Are all Projects Created Equal?

Based on the interviewees’ responses, no. Editing levels ranged from a single editor performing all tasks to a team conducting the edits. In some cases, all stages are done at once. As one respondent put it, “We generally didn’t have time for deeper content development edits.”

The best scenarios are when the project plan includes time for each type of edit. Editors may include notes within the document. The document is returned to the writer for review and further edits. In Matthew’s company, there are iterations with the writer. An editor might return the content to the writer asking for clarifications, and then the editor will review and edit the changes.

Other editors conduct collaborative sessions between the writer(s) and editor to explain the changes requested, understand the writer’s intention, or determine what enhancements are needed to the content (such as graphics).

  • Ann Marie reviews “the document for clarity, completeness (of instructions), grammar, relationship to other documents and forms (if used), and conformance to company requirements and government regulations.” Then she copyedits, reviewing for “consistency (terms, job titles, and so on), spelling, confirmation that appendices, other documents, tables, and other items referenced, actually exist.”
  • Marcia helps “align our content with legal requirements, such as treating our company’s product and service names properly.”

In some cases, companies added automated editing/terminology tools such as Acrolinx to assist with editing. Lisa describes how Acrolinx changed their editing process. “Writers now run Acrolinx checks on their content before any review and make the corrections themselves. Before the final review, they send their publication for a quality review. This quality review is completed by managers who base their reviews off a checklist of items that Acrolinx cannot check for—like headers or footers or proper placement of logos, tables of contents, warning statements, etc.”

Why Include a Technical Editor on the Team?

A technical editor brings specific skills that enhance the writing team. Having a technical editor on the team:

  • Adds accuracy, consistency, and clarity, and builds a stronger writing team (Henkin, 2022).
  • Enhances the professional image of the company/client (Henkin, 2022).
  • Saves the organization time and money. With updated and easily understood content, this can reduce calls to the call center for instructions (Henkin, 2022).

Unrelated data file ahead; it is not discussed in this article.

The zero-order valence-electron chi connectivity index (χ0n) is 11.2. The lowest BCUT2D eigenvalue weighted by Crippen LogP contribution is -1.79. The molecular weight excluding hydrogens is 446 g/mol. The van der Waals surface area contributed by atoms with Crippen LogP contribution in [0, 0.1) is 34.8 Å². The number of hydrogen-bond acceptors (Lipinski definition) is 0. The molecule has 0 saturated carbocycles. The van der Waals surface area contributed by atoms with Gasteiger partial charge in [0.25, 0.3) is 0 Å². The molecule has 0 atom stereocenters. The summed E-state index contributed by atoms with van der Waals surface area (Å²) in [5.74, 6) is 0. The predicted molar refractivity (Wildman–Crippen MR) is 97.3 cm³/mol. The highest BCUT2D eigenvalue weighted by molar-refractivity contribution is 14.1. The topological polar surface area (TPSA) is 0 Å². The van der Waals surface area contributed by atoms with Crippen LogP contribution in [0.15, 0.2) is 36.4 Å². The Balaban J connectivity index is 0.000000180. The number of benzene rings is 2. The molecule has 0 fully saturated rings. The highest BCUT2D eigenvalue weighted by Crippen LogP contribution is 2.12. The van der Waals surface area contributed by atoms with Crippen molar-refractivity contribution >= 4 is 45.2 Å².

• Cuts work interruptions and increases employee safety (Ann Marie).

As Christine Christiansen, a technical communication manager in the US, says, “The value that [a technical editor] brings is that we publish better content. It’s well thought out, it’s consistent, and it meets the needs of our customers.”

Ann Marie adds that “when I edit in a regulated environment, I am facilitating compliance to regulations and standards and successful audits.”

The Last Word

As Marcia Riefer Johnston sums up: “In the editor role, I’m basically an information midwife. I aim to help authors deliver their creations—blog posts, deployment guides, slide decks, proposals, and more—in a way that makes the authors and the people they care about (the customers) happy.”


Henkin, Sherri Leah. “Why Do We Need an Editor on the Team?” Lightext Newsletter, January 28, 2022, Issue 102.

—“When to Hire a Professional Proofreader.” Content Clarified (blog). July 4, 2017, updated February 2021. https://contentclarified.com/2017/07/04/when-to-hire-a-professional-proofreader/.

Hollis Weber, Jean. “Working with a Technical Editor.” TechWhirl. Accessed March 2, 2023. https://techwhirl.com/working-with-a-technical-editor/.

Johnson-Sheehan, Richard. “Chapter 19.” In Technical Communication Today, 499-508. Upper Saddle River, New Jersey: Pearson Education, Inc., 2015.

Winninger, Peter. “Foundations: The Role of the Technical Editor.” TechWhirl. Accessed January 11, 2023. https://techwhirl.com/foundations-the-role-of-the-technical-editor/.

Headshot Sherri Leah HenkinSherri Leah Henkin (sherrilhenkin@gmail.com) has worked in tech comm for 20+ years, honing her skills through on-the-job boot camps. As a technical editor, Sherri collaborates with her teams to produce error-free and user-friendly procedures, work instructions, and user guides.